10 Tips for Communicating Your Career Brand

Posted: 10.16.2015

by Susan Whitcomb, Certified Career Management Coach, Career Coach Academy

What talents and strengths do you want to be known for in your career? What kind of employer will be drawn to, connect with, and pay a premium for that?

These two questions capture the essence of what career branding is all about. Image and connection. Think of your brand as a uniquely individual image with a magnet attached to it. Many of the dynamics behind corporate branding--why a consumer chooses Crest over Colgate--also apply in hiring. These 10 tips will help guide you in creating and communicating a brand that will help employers choose you!

1. Job search is marketing. You are the product and the employer is the consumer. A clear and compelling career brand helps employers perceive the benefits of your product, giving you an advantage in the job market.

2. Successful career brands weave together three A’s: Authentic image, Advantages, and Awareness. Project an image of your authentic self, focus on the advantages you offer in getting the job done, and make employers aware of those advantages.

3. Branding can be accomplished through verbal and visual means. Verbal branding includes your sound bites and success stories, while visual branding is accomplished through your actions, attitude, and attire.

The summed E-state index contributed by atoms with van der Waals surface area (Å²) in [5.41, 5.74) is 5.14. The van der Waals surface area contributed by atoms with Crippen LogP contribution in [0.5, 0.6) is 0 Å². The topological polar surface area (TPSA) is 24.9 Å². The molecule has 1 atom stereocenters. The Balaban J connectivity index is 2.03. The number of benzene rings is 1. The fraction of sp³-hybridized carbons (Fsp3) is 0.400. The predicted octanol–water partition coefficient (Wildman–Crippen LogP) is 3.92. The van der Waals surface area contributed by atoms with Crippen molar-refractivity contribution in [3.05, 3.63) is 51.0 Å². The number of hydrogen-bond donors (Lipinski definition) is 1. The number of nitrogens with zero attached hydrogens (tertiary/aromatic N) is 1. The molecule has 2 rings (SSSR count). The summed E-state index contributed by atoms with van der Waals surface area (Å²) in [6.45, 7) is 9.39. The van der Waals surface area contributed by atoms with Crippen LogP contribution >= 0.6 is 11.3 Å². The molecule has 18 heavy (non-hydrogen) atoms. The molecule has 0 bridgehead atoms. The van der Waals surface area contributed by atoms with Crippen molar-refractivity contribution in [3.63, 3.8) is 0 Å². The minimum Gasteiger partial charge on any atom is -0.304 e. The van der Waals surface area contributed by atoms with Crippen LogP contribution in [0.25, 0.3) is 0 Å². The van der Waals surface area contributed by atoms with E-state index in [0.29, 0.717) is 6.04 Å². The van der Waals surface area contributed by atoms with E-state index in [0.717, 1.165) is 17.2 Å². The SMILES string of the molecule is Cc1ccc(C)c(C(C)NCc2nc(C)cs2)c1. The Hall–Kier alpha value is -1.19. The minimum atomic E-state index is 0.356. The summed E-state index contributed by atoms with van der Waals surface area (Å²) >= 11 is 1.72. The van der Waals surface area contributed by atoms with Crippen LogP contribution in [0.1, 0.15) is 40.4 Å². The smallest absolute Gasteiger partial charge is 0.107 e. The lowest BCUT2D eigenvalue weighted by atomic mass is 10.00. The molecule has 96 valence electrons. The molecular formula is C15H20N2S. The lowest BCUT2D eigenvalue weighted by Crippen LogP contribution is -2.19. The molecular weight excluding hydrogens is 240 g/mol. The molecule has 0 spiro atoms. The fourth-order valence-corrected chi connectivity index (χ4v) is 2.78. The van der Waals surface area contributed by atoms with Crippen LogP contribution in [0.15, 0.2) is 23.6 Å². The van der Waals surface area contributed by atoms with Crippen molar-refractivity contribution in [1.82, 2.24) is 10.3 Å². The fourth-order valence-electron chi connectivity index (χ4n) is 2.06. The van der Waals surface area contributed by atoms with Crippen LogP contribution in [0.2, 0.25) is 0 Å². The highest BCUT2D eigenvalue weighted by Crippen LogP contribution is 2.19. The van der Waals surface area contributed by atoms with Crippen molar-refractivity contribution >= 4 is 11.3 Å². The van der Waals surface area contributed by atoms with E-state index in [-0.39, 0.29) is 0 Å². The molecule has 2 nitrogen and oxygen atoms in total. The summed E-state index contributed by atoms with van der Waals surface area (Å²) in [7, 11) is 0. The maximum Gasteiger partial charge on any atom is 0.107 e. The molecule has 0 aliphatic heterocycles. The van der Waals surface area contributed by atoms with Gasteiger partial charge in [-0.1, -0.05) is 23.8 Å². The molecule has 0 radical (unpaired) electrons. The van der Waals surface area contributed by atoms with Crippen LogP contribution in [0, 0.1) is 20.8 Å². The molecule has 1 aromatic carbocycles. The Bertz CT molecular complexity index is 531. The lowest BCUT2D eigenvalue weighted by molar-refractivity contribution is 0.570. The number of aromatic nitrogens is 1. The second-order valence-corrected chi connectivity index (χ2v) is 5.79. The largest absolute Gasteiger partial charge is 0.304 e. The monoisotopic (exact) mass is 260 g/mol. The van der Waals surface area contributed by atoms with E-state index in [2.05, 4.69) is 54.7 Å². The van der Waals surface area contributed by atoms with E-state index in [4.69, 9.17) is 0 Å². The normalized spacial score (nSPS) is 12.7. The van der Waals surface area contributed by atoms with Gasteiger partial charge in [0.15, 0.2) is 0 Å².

4. Hone your product benefits into a 3-Point Marketing Message that conveys your unique strengths. This is a critical sound bite in your branding campaign. Here’s a short and succinct example: I excel at the 3 R’s of sales: research, relationships, and revenue--I exhaustively research client needs, build relationships based on serving those needs, and have a track recording of driving record revenue as a result.

5. Create a Benefit-Driven Target Statement to keep you focused in your search, help networking contacts know how to help you, and explain your value to interviewers. Align your statement with employer buying motivators, such as generating revenue, saving money, or solving a problem.

6. Mix-and-match your success stories and sound bites to create a comfortable yet compelling 2-Minute Introduction. Consider using a tagline that helps people remember you in a unique and favourable light. Perhaps you can dub yourself “Mr. FedEx” because you always deliver projects on time!

7. Practice. You must be able to deliver your sound bites naturally, without appearing as though you’re reading a telemarketing script.

8. Visual branding means you must look the part. Ask for wardrobe advice from someone who is successful and has a good sense of style. If uncertain about how to dress for a networking event or interview, ere on the side of formality.

9. Visual branding also means you must act the part. Candidly evaluate your mindset, beliefs, behaviours, and attitudes. Are these consistent with others in your field that have attained notable success?

10. Find a person or two who will respectfully and selflessly support you in your commitment to shaping and enhancing your ideal image. A coach can be an ideal support person.

Branding will either contribute to or take away from the chemistry you want to create with employers. Enjoy creating and communicating your brand!

Susan Whitcomb, is a Certified Career Management Coach and founder of Career Coach Academy. She can be reached at (559) 222-7474 or by e-mail at SWhitcomb@CareerCoachAcademy.com

Graham Management Group is the leading Canadian career consulting firm. We offer excellence and innovation in resume, interview, and career strategy. Our service is confidential and by appointment only. To obtain further information or to schedule an appointment, contact Graham Management Group at (905) 878-8768 or e-mail us at info@grahammanagement.com


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